G: Zack Martin, La'el Collins, Ron Leary (3)
C: Travis Frederick, Joe Looney (2)
We can go ahead and lock this group in until someone gets injured or maybe Leary gets traded. With three first-round talents starting and two solid veterans in reserve, Dallas easily has the best interior line group in all of football.
~ ~ ~
Just to quickly recap, we've used 24 of the 53 roster spots on the offense. Your biggest questions marks are:
- Lance Dunbar (RB) vs. Andy Jones (WR)
- FB: Rod Smith vs. Keith Smith vs. No FB at all
- TE: Rico Gathers vs. Austin Traylor
- OT: Chaz Green vs. Veteran Free Agent TBD
So, let's move on to the defense.
DE: Jack Crawford, Benson Mayowa
David Irving, Ryan Russell
Charles Tapper, Shaneil Jenkins (6)
CHANGES: Moved J. Crawford from DT to DE
Guys like Crawford and Jenkins are tweener players; they are just as likely to line up inside as on the ends. However, I felt it was necessary to move Crawford to DE as I think he could be emerging as a starter for at least the beginning of the season.
Jack Crawford seems to always make an impact. In the Rams game he hustled downfield to recover Mark Nzeocha's fumble after an interception. He was there to help clean up Tyrone Crawford's sack on Ryan Tannehill against Miami. I think he may wind up starting at DE for at least the four weeks that DeMarcus Lawrence is injured, especially with guys like Mayowa and Irving banged up right now.
Shaneil Jenkins keeps showing up in preseason games and, for my money, has cemented his roster spot for at least Weeks 1-4.
DT: Tyrone Crawford, Terrell McClain, Cedric Thornton, Maliek Collins (4)
CHANGES: Added Maliek Collins
It was previously unclear when Collins would come back from his broken foot. The Cowboys brought him off the PUP list last week and he's being eased back into practice. He did not play on Friday night.
Collins being able to contribute by Week One would help the Cowboys to cover whatever issues may linger at defensive end. They could focus Jack Crawford and Shaneil Jenkins' attention there while other guys are missing.
LB: Sean Lee, Anthony Hitchens, Kyle Wilber, Justin Durant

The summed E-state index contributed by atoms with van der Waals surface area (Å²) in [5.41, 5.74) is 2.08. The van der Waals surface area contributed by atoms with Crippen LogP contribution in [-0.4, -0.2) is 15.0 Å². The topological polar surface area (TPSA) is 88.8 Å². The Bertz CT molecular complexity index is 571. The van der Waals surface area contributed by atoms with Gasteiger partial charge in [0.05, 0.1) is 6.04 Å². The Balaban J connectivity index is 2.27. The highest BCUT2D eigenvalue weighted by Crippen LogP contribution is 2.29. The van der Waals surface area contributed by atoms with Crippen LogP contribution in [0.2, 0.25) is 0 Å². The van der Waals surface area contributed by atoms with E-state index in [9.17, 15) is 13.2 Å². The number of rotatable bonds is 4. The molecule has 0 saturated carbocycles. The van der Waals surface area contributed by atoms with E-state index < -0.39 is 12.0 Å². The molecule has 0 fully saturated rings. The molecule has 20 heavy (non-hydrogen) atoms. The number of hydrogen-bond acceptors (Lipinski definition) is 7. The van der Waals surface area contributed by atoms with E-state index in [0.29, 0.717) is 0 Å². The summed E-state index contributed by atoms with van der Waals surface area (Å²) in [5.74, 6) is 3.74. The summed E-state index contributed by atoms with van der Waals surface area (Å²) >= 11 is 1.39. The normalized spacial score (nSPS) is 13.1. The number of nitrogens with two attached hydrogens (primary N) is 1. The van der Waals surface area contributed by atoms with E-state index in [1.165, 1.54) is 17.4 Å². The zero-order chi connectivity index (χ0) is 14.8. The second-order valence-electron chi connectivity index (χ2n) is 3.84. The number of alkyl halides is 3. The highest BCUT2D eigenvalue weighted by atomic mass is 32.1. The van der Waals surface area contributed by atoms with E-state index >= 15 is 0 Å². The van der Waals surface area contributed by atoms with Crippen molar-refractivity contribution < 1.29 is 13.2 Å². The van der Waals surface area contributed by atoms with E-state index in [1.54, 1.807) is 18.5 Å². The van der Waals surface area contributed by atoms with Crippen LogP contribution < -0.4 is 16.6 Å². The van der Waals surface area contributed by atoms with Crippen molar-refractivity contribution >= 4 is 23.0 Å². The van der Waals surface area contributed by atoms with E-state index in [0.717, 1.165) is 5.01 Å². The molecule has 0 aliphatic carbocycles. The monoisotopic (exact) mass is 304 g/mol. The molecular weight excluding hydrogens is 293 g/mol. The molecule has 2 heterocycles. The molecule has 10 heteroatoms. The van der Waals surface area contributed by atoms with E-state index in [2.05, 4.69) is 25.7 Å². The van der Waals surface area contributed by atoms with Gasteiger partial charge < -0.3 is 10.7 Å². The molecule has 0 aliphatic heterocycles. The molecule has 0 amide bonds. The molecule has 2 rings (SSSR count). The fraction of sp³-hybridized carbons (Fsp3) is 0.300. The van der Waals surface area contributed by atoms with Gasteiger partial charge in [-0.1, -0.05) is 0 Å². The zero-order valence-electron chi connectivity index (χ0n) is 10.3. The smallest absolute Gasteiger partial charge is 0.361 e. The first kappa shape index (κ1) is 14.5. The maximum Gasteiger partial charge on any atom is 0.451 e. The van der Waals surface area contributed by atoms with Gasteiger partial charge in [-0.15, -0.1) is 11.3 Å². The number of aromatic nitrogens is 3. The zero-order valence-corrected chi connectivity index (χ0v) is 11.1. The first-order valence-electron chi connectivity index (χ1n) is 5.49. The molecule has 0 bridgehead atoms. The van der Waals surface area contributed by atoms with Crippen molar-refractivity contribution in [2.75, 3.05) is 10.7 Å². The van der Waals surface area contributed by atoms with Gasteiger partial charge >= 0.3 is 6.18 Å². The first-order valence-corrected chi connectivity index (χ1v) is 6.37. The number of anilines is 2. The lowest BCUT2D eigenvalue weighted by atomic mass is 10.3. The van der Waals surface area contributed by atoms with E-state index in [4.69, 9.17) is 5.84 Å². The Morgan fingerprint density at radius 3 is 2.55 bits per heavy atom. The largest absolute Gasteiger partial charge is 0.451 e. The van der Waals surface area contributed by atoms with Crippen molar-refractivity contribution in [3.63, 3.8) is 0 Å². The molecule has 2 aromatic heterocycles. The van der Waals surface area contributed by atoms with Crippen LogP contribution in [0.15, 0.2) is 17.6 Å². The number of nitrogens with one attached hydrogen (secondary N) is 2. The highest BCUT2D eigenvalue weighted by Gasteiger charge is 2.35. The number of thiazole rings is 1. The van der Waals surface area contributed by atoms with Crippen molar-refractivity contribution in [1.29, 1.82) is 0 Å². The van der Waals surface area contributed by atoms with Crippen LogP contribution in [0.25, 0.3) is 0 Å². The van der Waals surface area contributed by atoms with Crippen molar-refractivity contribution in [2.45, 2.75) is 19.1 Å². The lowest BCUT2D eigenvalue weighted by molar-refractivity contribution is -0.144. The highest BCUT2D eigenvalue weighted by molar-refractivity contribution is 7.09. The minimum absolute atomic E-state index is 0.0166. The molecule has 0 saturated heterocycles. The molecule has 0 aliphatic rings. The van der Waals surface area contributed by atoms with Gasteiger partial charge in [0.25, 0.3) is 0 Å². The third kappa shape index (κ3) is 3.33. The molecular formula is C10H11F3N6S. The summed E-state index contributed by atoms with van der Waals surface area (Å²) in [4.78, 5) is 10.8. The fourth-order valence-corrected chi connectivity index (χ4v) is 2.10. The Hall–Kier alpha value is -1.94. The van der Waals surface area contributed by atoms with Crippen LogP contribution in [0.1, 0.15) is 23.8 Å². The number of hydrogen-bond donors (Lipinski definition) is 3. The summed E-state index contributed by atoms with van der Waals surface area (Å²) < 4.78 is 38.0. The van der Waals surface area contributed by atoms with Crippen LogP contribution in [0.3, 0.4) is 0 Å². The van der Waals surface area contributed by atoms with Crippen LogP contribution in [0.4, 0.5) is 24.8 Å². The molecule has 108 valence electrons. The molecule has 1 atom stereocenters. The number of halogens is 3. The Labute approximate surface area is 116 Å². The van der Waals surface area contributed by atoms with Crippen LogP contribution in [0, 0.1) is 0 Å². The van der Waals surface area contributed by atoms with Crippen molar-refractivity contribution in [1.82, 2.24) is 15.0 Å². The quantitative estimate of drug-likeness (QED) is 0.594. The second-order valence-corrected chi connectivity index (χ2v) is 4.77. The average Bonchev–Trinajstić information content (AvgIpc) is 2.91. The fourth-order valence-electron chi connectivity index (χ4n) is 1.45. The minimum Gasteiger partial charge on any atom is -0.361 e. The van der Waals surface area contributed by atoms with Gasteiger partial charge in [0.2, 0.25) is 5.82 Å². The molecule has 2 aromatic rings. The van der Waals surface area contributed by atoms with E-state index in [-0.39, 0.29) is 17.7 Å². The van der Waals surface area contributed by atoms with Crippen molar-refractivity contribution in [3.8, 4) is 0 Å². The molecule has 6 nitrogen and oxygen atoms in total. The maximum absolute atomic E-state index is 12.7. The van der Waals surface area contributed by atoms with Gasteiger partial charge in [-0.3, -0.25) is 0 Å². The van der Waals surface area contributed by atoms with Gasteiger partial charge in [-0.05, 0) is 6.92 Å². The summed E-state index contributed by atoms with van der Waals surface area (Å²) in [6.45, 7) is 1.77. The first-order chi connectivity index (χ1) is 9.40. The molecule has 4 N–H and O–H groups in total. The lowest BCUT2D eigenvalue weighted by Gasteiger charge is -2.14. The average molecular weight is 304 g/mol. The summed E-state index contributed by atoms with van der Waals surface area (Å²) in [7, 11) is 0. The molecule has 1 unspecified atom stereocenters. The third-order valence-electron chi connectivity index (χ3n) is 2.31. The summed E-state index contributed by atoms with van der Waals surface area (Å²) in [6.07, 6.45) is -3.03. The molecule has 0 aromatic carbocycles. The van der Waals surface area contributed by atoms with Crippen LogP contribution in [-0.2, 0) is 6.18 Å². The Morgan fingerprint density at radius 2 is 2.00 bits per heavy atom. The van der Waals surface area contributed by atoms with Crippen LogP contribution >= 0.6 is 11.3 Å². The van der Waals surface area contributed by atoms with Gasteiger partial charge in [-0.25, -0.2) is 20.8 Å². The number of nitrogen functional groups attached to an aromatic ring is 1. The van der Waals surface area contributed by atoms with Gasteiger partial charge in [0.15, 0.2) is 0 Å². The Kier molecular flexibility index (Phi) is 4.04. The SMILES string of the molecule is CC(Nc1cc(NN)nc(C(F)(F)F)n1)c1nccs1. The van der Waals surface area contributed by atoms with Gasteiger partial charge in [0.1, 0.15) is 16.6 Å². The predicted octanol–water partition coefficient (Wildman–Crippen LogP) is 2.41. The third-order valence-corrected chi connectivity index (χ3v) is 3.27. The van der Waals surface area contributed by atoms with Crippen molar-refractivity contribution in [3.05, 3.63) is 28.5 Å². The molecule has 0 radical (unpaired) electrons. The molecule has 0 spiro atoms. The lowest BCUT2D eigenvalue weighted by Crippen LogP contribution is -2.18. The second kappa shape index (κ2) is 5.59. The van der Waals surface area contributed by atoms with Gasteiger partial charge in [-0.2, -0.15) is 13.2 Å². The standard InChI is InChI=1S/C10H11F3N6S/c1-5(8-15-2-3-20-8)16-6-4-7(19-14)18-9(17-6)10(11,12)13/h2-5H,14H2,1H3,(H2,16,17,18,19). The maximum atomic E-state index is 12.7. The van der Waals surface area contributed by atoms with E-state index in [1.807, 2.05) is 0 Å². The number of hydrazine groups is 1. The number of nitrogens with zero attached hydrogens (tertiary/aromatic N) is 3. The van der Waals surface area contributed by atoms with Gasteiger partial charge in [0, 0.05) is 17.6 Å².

Andrew Gachkar, Mark Nzeocha, Damien Wilson (7)
Keeping seven linebackers isn't that unusual or "going long" by some perspectives. It appears to be especially necessary for the Cowboys given the current health and general concerns of some key players.
Gachkar was already out with a thumb injury but should be back for Week One. Now Nzeocha has an Achilles strain that could limit him for a few weeks. It's giving young guys like Derek Akunne and James Morris chances to make noise but nothing that I expect will cost someone a roster spot.
CB: Orlando Scandrick
Morris Claiborne, Brandon Carr
Deji Olatoye, Anthony Brown (5)
This is another position where I don't expect any changes. The top three are locked in. Olatoye has shown up well in preseason play and brings a unique size and physicality to the group.
Brown has been out with a hamstring issue but before that was getting a lot of positive reports from training camp. He will likely be the main backup to Scandrick as the slot corner.
S: Byron Jones, Barry Church, Jeff Heath, Kavon Frazier (4)
I've had J.J. Wilcox not making the team for a while now and he only keeps making it easier with missed tackles and blown coverage. It's too bad he's not playing better and could potentially be trade bait; the guy does have a lot of experience and was a former third-round pick.
ST: Dan Bailey (K), Chris Jones (P)
L.P. Ladouceur (LS)
These last three spots are always easy. The Cowboys have the luxury of a solid punter, a perfect long snapper, and the best kicker in NFL history.
Not too shabby.
~ ~ ~